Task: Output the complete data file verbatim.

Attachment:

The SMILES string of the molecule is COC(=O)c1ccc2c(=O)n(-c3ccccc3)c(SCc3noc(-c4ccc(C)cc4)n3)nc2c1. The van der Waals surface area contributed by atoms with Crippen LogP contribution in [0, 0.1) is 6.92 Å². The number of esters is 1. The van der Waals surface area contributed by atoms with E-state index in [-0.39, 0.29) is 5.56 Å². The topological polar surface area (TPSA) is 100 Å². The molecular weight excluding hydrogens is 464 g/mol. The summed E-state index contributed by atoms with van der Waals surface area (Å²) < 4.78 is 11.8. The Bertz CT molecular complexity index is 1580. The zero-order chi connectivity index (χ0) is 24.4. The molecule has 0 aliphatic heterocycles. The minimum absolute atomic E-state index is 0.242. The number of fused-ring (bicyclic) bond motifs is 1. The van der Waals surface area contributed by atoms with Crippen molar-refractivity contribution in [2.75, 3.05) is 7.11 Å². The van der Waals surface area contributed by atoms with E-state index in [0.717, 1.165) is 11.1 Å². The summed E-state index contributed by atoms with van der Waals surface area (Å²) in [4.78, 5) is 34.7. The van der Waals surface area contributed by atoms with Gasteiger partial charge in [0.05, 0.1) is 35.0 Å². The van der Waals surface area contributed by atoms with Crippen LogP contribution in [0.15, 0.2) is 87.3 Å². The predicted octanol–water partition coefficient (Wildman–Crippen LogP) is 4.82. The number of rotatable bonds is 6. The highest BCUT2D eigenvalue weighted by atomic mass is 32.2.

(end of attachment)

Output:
The SMILES string of the molecule is COC(=O)c1ccc2c(=O)n(-c3ccccc3)c(SCc3noc(-c4ccc(C)cc4)n3)nc2c1. The van der Waals surface area contributed by atoms with Crippen LogP contribution in [0, 0.1) is 6.92 Å². The number of esters is 1. The van der Waals surface area contributed by atoms with E-state index in [-0.39, 0.29) is 5.56 Å². The topological polar surface area (TPSA) is 100 Å². The molecular weight excluding hydrogens is 464 g/mol. The summed E-state index contributed by atoms with van der Waals surface area (Å²) < 4.78 is 11.8. The Bertz CT molecular complexity index is 1580. The zero-order chi connectivity index (χ0) is 24.4. The molecule has 0 aliphatic heterocycles. The minimum absolute atomic E-state index is 0.242. The number of fused-ring (bicyclic) bond motifs is 1. The van der Waals surface area contributed by atoms with Crippen molar-refractivity contribution in [2.75, 3.05) is 7.11 Å². The van der Waals surface area contributed by atoms with E-state index in [0.717, 1.165) is 11.1 Å². The summed E-state index contributed by atoms with van der Waals surface area (Å²) in [4.78, 5) is 34.7. The van der Waals surface area contributed by atoms with Gasteiger partial charge in [0.05, 0.1) is 35.0 Å². The van der Waals surface area contributed by atoms with Crippen LogP contribution in [0.15, 0.2) is 87.3 Å². The predicted octanol–water partition coefficient (Wildman–Crippen LogP) is 4.82. The number of rotatable bonds is 6. The highest BCUT2D eigenvalue weighted by atomic mass is 32.2.